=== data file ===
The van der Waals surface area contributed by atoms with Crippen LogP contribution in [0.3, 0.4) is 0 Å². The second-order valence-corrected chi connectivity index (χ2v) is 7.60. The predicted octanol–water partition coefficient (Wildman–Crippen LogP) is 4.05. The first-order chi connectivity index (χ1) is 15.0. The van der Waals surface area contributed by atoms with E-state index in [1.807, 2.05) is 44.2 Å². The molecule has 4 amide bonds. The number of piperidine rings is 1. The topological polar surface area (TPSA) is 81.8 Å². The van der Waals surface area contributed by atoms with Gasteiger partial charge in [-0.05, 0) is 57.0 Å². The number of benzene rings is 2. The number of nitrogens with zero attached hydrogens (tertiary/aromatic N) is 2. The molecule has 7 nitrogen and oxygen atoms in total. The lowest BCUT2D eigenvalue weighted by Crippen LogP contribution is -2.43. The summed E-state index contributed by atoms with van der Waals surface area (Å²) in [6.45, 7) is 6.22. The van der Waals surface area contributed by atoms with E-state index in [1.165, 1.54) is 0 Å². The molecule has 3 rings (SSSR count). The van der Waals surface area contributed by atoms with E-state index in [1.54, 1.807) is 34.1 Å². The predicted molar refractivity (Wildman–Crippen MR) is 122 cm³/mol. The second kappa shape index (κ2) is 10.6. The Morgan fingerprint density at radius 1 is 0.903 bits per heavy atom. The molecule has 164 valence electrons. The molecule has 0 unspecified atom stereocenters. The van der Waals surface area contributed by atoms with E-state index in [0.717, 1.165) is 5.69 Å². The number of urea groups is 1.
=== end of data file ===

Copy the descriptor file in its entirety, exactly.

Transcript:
The van der Waals surface area contributed by atoms with Crippen LogP contribution in [0.3, 0.4) is 0 Å². The second-order valence-corrected chi connectivity index (χ2v) is 7.60. The predicted octanol–water partition coefficient (Wildman–Crippen LogP) is 4.05. The first-order chi connectivity index (χ1) is 15.0. The van der Waals surface area contributed by atoms with E-state index in [1.807, 2.05) is 44.2 Å². The molecule has 4 amide bonds. The number of piperidine rings is 1. The topological polar surface area (TPSA) is 81.8 Å². The van der Waals surface area contributed by atoms with Gasteiger partial charge in [-0.05, 0) is 57.0 Å². The number of benzene rings is 2. The number of nitrogens with zero attached hydrogens (tertiary/aromatic N) is 2. The molecule has 7 nitrogen and oxygen atoms in total. The lowest BCUT2D eigenvalue weighted by Crippen LogP contribution is -2.43. The summed E-state index contributed by atoms with van der Waals surface area (Å²) in [6.45, 7) is 6.22. The van der Waals surface area contributed by atoms with E-state index in [1.165, 1.54) is 0 Å². The molecule has 3 rings (SSSR count). The van der Waals surface area contributed by atoms with E-state index in [1.54, 1.807) is 34.1 Å². The predicted molar refractivity (Wildman–Crippen MR) is 122 cm³/mol. The second kappa shape index (κ2) is 10.6. The Morgan fingerprint density at radius 1 is 0.903 bits per heavy atom. The molecule has 164 valence electrons. The molecule has 0 unspecified atom stereocenters. The van der Waals surface area contributed by atoms with E-state index in [0.717, 1.165) is 5.69 Å². The number of urea groups is 1.